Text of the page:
But my attention was on a pale, thin, 55-year-old man sitting bolt upright on a gurney, clutching his chest and straining to breathe. Cold sweat dripped off his nose. I asked a couple of quick questions as I leaned him forward to listen to his lungs. Someone handed me his EKG showing an acute heart attack.
Planned Parenthood of Indiana (PPIN) is relieved that U.S. District Judge Tanya Walton Pratt has granted its motion for a preliminary injunction to halt the enforcement of the new state law that strips Medicaid funding from PPIN. The decision means that PPIN can once again be reimbursed for the preventive health care it provides its 9,300 Medicaid patients.
The Honorable Tanya Walton Pratt agreed with PPIN’s claims that the new law violates federal law and feels that even though administrative review is available, the federal government should be given deference. “To use a sports metaphor, just because the final buzzer has not yet sounded does not mean the Court must avert its eyes from the scoreboard.”
INDIANAPOLIS – A U.S. District Court judge today held a hearing on Planned Parenthood of Indiana’s request for a preliminary injunction against HEA 1210, the new state law that strips Medicaid funding from Planned Parenthood of Indiana (PPIN). PPIN is represented by the American Civil Liberties Union of Indiana (ACLU). The Honorable Tanya Walton Pratt did not indicate specifically when she will issue her decision, but said it will be by July 1.
Judge Walton Pratt heard arguments from both the ACLU and the state this morning. On behalf of PPIN, the ACLU argued that the defunding language in HEA 1210 violates federal Medicaid law and the U.S. Constitution. PPIN also contended that thanks to this new measure, its health care professionals will be forced to make statements to patients that are not medically and scientifically based, also in violation of the U.S. Constitution.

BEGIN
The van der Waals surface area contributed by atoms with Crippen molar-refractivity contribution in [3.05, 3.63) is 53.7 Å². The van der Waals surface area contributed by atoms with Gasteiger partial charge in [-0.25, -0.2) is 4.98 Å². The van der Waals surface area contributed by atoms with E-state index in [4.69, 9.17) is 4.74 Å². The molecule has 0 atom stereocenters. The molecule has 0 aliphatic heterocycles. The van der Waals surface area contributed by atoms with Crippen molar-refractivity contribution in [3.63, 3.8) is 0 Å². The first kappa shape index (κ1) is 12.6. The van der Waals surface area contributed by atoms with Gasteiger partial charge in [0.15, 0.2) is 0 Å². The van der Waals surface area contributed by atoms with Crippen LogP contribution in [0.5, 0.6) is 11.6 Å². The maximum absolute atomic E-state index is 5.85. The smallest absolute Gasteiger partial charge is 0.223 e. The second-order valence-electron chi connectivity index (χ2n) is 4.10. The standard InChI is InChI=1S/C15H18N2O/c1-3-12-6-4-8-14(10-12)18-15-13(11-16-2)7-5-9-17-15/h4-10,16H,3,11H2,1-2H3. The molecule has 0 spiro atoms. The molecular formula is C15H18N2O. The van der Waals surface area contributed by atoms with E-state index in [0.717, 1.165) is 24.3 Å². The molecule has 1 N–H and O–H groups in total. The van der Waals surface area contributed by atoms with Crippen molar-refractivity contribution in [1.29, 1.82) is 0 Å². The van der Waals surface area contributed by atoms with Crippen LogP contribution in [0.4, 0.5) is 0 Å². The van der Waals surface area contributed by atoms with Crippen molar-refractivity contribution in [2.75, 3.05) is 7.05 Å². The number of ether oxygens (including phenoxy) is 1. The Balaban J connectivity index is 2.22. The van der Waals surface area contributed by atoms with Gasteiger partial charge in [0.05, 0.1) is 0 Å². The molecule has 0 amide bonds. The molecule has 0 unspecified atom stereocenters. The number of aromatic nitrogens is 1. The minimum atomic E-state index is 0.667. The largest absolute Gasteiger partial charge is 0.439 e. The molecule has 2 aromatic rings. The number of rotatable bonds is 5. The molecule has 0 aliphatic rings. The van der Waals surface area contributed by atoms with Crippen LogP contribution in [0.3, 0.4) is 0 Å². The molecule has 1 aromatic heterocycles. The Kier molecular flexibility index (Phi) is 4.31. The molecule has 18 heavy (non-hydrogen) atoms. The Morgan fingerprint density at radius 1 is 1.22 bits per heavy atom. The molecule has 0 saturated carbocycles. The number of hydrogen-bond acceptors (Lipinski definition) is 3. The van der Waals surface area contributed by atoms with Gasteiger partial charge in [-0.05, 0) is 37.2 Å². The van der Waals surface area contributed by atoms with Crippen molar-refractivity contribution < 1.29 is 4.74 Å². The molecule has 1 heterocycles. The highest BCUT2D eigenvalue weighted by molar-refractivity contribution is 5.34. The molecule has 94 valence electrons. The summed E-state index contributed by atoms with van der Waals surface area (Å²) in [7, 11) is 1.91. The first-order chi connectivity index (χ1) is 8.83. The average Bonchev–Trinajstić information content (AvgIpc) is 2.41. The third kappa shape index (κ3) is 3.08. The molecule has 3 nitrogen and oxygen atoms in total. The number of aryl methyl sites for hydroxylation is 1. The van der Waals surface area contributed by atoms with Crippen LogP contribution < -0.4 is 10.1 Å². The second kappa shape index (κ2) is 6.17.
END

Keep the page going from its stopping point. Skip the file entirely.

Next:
Southern Indiana citizens will pay dearly for cuts in Medicare proposed by House Republicans and supported by Reps. Todd Young, R-9th, and Larry Buschon, R-8th, according to House Democrats.
For example, according to a district-by-district analysis prepared by Democratic staff for the House Committee on Energy and Commerce called "Impacts of the Republican Medicare Plan," Young's constituents between the ages of 44 and 54 will have to save between $182,000 to $287,000 per individual to pay for increased cost of health coverage over their lifetimes. Younger residents of the district would have to save even more.
On May 17, 2011, the traffic in downtown Indianapolis moved slower than an insurance company clerk preparing a reimbursement check, backed up for blocks, and if we were one second late the doors to the WellPoint annual shareholders meeting would be sealed, protected by armed guards. We jumped out of the car, leaving it our friend Donna Smith to find a parking spot, and started running up the street, dodging traffic, past the phalanx of police cars and into the Hilton.
Breathlessly rushing through the lobby we asked which floor for the WellPoint meeting and luckily didn't wait long for an elevator. When we reached the ninth floor with minutes to spare, the WellPoint staff at the registration desk greeted us like old friends, "Dr. Stone, we were afraid you weren't going to make it."
INDIANAPOLIS - Chanting “Hey hey, ho ho, Anthem WellPoint’s got to go” on an uncharacteristically cold and rainy May 17, about 50 people gathered from across Indiana in front of the Indianapolis City Market.
The occasion was the annual rally for single-payer health care, sponsored by Hoosiers for a Commonsense Health Plan (HCHP), Citizens Action Coalition of Indiana (CAC), Jobs with Justice, Indiana chapter of the AFL-CIO, the Labor Campaign for Single-Payer Health Care and Physicians for a National Health Plan.